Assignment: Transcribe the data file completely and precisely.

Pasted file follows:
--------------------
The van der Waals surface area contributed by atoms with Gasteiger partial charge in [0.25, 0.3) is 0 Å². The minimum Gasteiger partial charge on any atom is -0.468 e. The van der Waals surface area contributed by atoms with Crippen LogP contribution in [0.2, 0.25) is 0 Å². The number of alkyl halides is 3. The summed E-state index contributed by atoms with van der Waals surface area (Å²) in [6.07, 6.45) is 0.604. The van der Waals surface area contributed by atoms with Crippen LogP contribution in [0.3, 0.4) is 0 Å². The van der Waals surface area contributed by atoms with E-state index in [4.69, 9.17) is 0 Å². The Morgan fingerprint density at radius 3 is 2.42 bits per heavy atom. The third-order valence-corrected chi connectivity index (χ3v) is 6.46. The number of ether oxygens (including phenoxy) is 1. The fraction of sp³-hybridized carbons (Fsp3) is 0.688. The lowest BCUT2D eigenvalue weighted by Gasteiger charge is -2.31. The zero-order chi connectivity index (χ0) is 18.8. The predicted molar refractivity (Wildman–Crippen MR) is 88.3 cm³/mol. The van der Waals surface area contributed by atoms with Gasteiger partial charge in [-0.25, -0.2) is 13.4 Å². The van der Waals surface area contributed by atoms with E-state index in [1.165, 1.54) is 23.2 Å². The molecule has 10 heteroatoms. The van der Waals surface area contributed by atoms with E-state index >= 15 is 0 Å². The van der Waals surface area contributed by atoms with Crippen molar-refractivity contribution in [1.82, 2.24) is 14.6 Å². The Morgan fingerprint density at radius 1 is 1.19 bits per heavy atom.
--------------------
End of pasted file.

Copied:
The van der Waals surface area contributed by atoms with Gasteiger partial charge in [0.25, 0.3) is 0 Å². The minimum Gasteiger partial charge on any atom is -0.468 e. The van der Waals surface area contributed by atoms with Crippen LogP contribution in [0.2, 0.25) is 0 Å². The number of alkyl halides is 3. The summed E-state index contributed by atoms with van der Waals surface area (Å²) in [6.07, 6.45) is 0.604. The van der Waals surface area contributed by atoms with Crippen LogP contribution in [0.3, 0.4) is 0 Å². The van der Waals surface area contributed by atoms with E-state index in [4.69, 9.17) is 0 Å². The Morgan fingerprint density at radius 3 is 2.42 bits per heavy atom. The third-order valence-corrected chi connectivity index (χ3v) is 6.46. The number of ether oxygens (including phenoxy) is 1. The fraction of sp³-hybridized carbons (Fsp3) is 0.688. The lowest BCUT2D eigenvalue weighted by Gasteiger charge is -2.31. The zero-order chi connectivity index (χ0) is 18.8. The predicted molar refractivity (Wildman–Crippen MR) is 88.3 cm³/mol. The van der Waals surface area contributed by atoms with Gasteiger partial charge in [-0.25, -0.2) is 13.4 Å². The van der Waals surface area contributed by atoms with E-state index in [1.165, 1.54) is 23.2 Å². The molecule has 10 heteroatoms. The van der Waals surface area contributed by atoms with E-state index >= 15 is 0 Å². The van der Waals surface area contributed by atoms with Crippen molar-refractivity contribution in [1.82, 2.24) is 14.6 Å². The Morgan fingerprint density at radius 1 is 1.19 bits per heavy atom.